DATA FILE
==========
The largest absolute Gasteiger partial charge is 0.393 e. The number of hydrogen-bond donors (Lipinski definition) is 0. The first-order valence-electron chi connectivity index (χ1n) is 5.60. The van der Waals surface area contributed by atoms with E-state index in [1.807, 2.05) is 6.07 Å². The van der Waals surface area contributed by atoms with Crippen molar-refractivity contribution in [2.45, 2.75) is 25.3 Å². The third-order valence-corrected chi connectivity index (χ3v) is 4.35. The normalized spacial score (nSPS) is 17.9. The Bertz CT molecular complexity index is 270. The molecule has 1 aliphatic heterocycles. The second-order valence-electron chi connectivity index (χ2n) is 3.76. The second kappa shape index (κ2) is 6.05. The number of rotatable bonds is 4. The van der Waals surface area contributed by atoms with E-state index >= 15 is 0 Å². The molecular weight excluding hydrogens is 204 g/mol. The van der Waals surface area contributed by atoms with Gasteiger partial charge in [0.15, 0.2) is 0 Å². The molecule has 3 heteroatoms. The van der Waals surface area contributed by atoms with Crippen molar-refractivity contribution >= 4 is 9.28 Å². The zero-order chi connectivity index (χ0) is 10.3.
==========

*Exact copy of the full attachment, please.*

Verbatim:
The largest absolute Gasteiger partial charge is 0.393 e. The number of hydrogen-bond donors (Lipinski definition) is 0. The first-order valence-electron chi connectivity index (χ1n) is 5.60. The van der Waals surface area contributed by atoms with E-state index in [1.807, 2.05) is 6.07 Å². The van der Waals surface area contributed by atoms with Crippen molar-refractivity contribution in [2.45, 2.75) is 25.3 Å². The third-order valence-corrected chi connectivity index (χ3v) is 4.35. The normalized spacial score (nSPS) is 17.9. The Bertz CT molecular complexity index is 270. The molecule has 1 aliphatic heterocycles. The second-order valence-electron chi connectivity index (χ2n) is 3.76. The second kappa shape index (κ2) is 6.05. The number of rotatable bonds is 4. The van der Waals surface area contributed by atoms with E-state index >= 15 is 0 Å². The molecular weight excluding hydrogens is 204 g/mol. The van der Waals surface area contributed by atoms with Gasteiger partial charge in [0.15, 0.2) is 0 Å². The molecule has 3 heteroatoms. The van der Waals surface area contributed by atoms with Crippen molar-refractivity contribution >= 4 is 9.28 Å². The zero-order chi connectivity index (χ0) is 10.3.